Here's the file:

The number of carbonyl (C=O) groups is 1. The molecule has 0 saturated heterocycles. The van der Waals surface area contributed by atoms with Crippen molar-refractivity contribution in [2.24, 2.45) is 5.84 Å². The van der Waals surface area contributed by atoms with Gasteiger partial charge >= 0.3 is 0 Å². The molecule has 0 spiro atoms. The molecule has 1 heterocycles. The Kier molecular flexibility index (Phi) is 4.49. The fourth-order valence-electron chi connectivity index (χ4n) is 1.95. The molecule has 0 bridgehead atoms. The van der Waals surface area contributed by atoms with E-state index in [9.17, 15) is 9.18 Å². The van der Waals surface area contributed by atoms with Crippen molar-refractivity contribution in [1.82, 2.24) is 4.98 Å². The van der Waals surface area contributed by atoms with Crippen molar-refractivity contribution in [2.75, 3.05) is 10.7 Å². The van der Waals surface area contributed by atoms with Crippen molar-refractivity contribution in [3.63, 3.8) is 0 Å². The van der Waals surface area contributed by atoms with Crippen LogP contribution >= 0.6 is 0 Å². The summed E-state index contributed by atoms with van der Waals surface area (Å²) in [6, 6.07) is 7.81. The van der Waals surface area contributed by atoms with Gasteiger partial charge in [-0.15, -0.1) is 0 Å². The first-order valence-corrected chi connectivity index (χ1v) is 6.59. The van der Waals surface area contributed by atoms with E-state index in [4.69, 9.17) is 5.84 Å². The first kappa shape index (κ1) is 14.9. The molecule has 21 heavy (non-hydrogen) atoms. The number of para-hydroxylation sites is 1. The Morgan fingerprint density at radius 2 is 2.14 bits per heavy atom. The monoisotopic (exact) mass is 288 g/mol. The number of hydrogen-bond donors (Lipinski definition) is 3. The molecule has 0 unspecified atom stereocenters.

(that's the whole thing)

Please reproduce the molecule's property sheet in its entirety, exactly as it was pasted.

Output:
The number of carbonyl (C=O) groups is 1. The molecule has 0 saturated heterocycles. The van der Waals surface area contributed by atoms with Crippen molar-refractivity contribution in [2.24, 2.45) is 5.84 Å². The van der Waals surface area contributed by atoms with Gasteiger partial charge >= 0.3 is 0 Å². The molecule has 0 spiro atoms. The molecule has 1 heterocycles. The Kier molecular flexibility index (Phi) is 4.49. The fourth-order valence-electron chi connectivity index (χ4n) is 1.95. The molecule has 0 bridgehead atoms. The van der Waals surface area contributed by atoms with E-state index in [9.17, 15) is 9.18 Å². The van der Waals surface area contributed by atoms with Crippen molar-refractivity contribution in [1.82, 2.24) is 4.98 Å². The van der Waals surface area contributed by atoms with Crippen molar-refractivity contribution in [2.75, 3.05) is 10.7 Å². The van der Waals surface area contributed by atoms with Crippen molar-refractivity contribution in [3.63, 3.8) is 0 Å². The van der Waals surface area contributed by atoms with Crippen LogP contribution >= 0.6 is 0 Å². The summed E-state index contributed by atoms with van der Waals surface area (Å²) in [6, 6.07) is 7.81. The van der Waals surface area contributed by atoms with Gasteiger partial charge in [-0.15, -0.1) is 0 Å². The first-order valence-corrected chi connectivity index (χ1v) is 6.59. The van der Waals surface area contributed by atoms with E-state index in [4.69, 9.17) is 5.84 Å². The first kappa shape index (κ1) is 14.9. The molecule has 21 heavy (non-hydrogen) atoms. The number of para-hydroxylation sites is 1. The Morgan fingerprint density at radius 2 is 2.14 bits per heavy atom. The monoisotopic (exact) mass is 288 g/mol. The number of hydrogen-bond donors (Lipinski definition) is 3. The molecule has 0 unspecified atom stereocenters.